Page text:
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4 Social Media Rules to Follow During a Medical Malpractice Trial


If you are involved in a medical malpractice lawsuit, there are people looking for anything they can find on you, and finding it by means of social media is becoming a common practice. Anything that you post on social media during the suit could be used against you in court. That is why it is important to take proper measures on your social media page so that you do not sell yourself, and your privacy, away to the other side.

Know Who Your Friends Are


It is extremely important that you do not add anyone on social media that you do not know. Although uncommon, it is also not unheard of for a defending attorney to add the victim on social media in order to watch what is posted just in case there is a possibility of using anything in court. If you do not know a person, it is important that you do not allow them access into your private world, at least during the duration of the case.

It is also advised that you do not interact with your own lawyer on social media throughout the case. This is not a professional realm, and therefore professional relations and conversations should take place elsewhere. For example, while it’s okay to like your law firm’s Facebook page, it’s not a good idea to try to add your lawyer personally as a friend or conduct business conversations over Facebook Messenger.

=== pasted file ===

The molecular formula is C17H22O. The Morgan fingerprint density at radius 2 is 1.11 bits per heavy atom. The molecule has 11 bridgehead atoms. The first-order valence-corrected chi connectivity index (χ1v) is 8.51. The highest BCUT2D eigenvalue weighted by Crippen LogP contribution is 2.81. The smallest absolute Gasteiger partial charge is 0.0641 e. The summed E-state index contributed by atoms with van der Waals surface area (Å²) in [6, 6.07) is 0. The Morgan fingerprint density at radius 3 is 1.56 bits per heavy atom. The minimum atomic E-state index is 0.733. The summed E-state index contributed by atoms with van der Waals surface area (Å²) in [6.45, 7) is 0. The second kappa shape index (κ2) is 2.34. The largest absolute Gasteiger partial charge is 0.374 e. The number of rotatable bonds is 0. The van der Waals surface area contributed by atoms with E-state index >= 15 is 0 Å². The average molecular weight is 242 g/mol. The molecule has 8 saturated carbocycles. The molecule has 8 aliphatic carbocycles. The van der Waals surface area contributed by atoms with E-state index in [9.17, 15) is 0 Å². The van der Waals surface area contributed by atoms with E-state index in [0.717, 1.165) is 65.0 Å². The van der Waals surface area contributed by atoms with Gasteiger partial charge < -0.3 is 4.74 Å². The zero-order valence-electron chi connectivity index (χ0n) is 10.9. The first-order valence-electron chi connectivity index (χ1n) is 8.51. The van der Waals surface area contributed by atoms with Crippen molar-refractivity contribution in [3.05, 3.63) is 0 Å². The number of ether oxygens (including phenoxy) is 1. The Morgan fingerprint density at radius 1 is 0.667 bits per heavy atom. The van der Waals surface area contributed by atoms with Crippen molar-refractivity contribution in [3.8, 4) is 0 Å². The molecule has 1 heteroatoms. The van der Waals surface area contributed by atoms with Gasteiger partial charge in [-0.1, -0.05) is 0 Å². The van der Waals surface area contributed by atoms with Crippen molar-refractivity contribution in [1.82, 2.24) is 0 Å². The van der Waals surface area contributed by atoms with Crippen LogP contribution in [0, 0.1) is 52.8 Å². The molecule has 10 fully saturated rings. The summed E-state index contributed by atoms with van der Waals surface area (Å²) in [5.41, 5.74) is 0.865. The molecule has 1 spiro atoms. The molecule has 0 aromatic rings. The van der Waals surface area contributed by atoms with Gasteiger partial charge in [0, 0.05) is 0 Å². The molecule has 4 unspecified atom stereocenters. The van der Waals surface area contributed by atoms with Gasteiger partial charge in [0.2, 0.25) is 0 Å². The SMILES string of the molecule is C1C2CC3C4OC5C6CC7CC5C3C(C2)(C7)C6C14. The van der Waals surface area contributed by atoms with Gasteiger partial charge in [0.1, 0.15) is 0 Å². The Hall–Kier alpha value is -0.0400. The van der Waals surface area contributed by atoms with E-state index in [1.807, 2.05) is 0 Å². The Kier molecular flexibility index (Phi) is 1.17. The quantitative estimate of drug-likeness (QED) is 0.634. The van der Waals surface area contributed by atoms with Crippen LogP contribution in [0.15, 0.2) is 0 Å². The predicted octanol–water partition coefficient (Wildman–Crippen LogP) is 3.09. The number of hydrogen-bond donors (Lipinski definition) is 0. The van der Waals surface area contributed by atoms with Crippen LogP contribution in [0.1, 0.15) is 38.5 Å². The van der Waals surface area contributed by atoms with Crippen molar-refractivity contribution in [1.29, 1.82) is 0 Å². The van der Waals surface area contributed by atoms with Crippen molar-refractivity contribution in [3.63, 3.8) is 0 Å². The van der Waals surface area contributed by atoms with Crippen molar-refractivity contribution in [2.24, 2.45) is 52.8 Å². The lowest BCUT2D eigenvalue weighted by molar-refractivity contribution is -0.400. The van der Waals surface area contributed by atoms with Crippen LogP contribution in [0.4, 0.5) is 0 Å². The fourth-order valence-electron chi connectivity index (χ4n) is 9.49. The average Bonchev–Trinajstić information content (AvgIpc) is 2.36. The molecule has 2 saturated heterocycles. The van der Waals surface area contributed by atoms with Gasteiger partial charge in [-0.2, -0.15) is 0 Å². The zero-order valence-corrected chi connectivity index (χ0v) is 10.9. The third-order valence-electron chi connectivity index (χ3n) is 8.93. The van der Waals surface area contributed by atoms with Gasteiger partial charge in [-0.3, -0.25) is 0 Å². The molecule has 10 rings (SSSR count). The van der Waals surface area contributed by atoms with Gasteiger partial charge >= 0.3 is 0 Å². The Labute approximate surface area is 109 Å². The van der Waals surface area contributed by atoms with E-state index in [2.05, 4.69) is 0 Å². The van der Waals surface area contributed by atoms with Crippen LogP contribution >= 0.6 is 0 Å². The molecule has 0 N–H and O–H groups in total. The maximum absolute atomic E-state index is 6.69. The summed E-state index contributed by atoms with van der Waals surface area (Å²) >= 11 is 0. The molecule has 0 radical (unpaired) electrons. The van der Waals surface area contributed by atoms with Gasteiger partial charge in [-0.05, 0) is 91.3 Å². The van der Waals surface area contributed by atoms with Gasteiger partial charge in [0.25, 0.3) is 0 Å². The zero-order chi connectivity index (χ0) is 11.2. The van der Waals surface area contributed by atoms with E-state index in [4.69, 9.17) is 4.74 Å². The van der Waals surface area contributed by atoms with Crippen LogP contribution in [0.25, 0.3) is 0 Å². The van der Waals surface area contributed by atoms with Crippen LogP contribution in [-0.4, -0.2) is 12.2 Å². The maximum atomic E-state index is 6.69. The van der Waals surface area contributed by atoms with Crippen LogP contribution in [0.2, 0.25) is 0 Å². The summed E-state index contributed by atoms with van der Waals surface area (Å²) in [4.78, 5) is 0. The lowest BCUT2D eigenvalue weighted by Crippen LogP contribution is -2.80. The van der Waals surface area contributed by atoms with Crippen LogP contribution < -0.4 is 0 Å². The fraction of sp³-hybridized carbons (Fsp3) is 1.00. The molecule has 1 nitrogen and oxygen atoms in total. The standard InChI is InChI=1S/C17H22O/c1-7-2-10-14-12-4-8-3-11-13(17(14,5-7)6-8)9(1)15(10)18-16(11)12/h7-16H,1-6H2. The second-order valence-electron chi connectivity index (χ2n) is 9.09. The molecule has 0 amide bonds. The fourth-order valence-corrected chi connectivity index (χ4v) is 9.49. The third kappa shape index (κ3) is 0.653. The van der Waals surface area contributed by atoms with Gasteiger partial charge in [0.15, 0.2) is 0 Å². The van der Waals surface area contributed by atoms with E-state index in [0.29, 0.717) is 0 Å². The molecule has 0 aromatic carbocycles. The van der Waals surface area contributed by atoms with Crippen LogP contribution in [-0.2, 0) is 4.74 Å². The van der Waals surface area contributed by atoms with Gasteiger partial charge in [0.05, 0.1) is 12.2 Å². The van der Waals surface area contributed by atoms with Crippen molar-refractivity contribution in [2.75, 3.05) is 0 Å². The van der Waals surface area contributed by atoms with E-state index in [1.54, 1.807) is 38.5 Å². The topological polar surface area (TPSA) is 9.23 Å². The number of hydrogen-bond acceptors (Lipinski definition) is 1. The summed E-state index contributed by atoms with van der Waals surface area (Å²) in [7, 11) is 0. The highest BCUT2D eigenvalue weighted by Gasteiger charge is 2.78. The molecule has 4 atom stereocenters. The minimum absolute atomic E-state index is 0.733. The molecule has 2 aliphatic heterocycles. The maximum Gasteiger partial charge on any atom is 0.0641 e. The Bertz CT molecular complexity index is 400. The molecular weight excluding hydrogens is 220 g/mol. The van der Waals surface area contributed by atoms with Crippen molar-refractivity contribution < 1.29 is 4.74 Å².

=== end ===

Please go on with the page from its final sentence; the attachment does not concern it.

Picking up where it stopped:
Set Proper Privacy Measures


All social media sites have different privacy settings. While it would be highly recommended to avoid social media entirely during the duration of the case, if this is not an option for you, then at least set the privacy setting as high as it will allow you to go. No one other than your friends should be able to see anything at all on your profile until the case is closed.

Do Not Post About the Case


Even if you know every single person on your social media page, you never know who you might not be able to trust. Never post anything about the case. For your medical malpractice case, do not even post anything suggesting injury or incident. It is absolutely important that nothing about the case is shared on social media, for two reasons:

  1. It could provide information that the other side might use against you.
  2. It could give away information that your attorney was hoping to surprise the other side with during the trial.

While the case may very well be the most relevant issue in your life at the time, it is of utmost importance that you keep any details off of social media so that nothing is jeopardized for the sake of a good post.

Do Not Delete Previous Posts


It is important to note that if you are guilty of any of the issues above, do not return to the page to delete any of these posts. No matter what you have posted in the past, or even recently, and no matter how detrimental it may seem to the case, once it is posted, it should stay up. Deleting a post relevant to your case may be construed as destruction of evidence in court.

Help from an Indiana Medical Malpractice Lawyer

We understand that in the midst of a medical malpractice you may be in pain and feel alone, and at times social media can provide a haven for support and advice. However, this haven may also result in hard consequences in the trial. Instead, seek the advice of a medical malpractice lawyer. Contact Hensley Legal Group for a free consultation, or contact us online.